The answer should not just be donor oriented and driven but recipient government understood and demanded.

    • Thanks Steve for the very interesting comment.

      I agree with your points on M&E of course. Also, I think the point of sustaining learning in aid programmes where turnover (staff shifting from country-desk to country-desk) is high is crucial.

      Thanks again for a very helpful post.


  • As a footnote: I should note this post was drafted pre-coronavirus crisis. It’s dated in that sense — as others have pointed out, the crisis will impose a form of DDD on aid work.

    That said, I suspect the DDD we get from this shock will differ from the DDD we needed. I also think the fundamental challenges the post raises will still be with us for some time to come.

  • Hi Scott,

    Thanks for your comment. It’s an interesting point.

    I haven’t paid any notice to the iXc for about a year (not an intentional slight, but life has been busy). However, when I last looked, there were at least two issues preventing it from being an exercise in DDD.

    The first was internal. Its ethos appeared to be primarily about putting bright new ideas into practice. No problem with that. But the ideas trialed often seemed to be bright new ideas from HQ, or selected by random processes, rather than bright new ideas born of a real understanding of country context. This still doesn’t render the ideas inevitable failures, but it’s not really DDD. Also, there seemed to be no real planning – initially at least – for strong evaluations. Once again, this is at odds with DDD. (Perhaps it’s changed now?)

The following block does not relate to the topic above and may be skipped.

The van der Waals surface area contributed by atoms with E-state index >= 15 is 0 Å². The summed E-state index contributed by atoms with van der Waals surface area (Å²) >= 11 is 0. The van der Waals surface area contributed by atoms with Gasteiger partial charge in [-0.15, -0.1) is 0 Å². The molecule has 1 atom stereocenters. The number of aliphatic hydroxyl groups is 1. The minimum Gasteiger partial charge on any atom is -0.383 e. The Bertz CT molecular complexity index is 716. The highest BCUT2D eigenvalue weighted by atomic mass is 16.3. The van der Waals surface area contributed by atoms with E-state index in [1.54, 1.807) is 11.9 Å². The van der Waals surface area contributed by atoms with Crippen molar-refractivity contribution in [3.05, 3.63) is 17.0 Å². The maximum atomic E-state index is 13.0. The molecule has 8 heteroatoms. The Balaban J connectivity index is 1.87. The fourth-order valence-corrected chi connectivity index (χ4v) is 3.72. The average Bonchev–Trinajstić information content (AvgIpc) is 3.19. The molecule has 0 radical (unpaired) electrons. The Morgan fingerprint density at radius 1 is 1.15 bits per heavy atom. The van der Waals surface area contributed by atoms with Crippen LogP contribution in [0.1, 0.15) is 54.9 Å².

The second was external. Statements regarding a higher appetite for risk seemed primarily to be aspirational political claims, rather than a real change in actual tolerance for risk. There’s much more that could be said about this, and the discrepancy is likely not the aid program’s fault, but it does serve as a good example of the domestic political economy constraints that may often make DDD hard.

    Thanks again for an interesting comment.


  • You make a very good point. Implementing DDD TWP PDIA will require: fundamental reforms to DFAT’s processes for investment design; procurement; M&E; the capacity of DFAT staff; a higher risk tolerance; plus modified relationships between DFAT, managing contractors, and partner government stakeholders.

    In the short term DFAT could consider piloting these methods in a controlled deliberate manner. Isn’t this what the InnovationXchange was meant to be doing?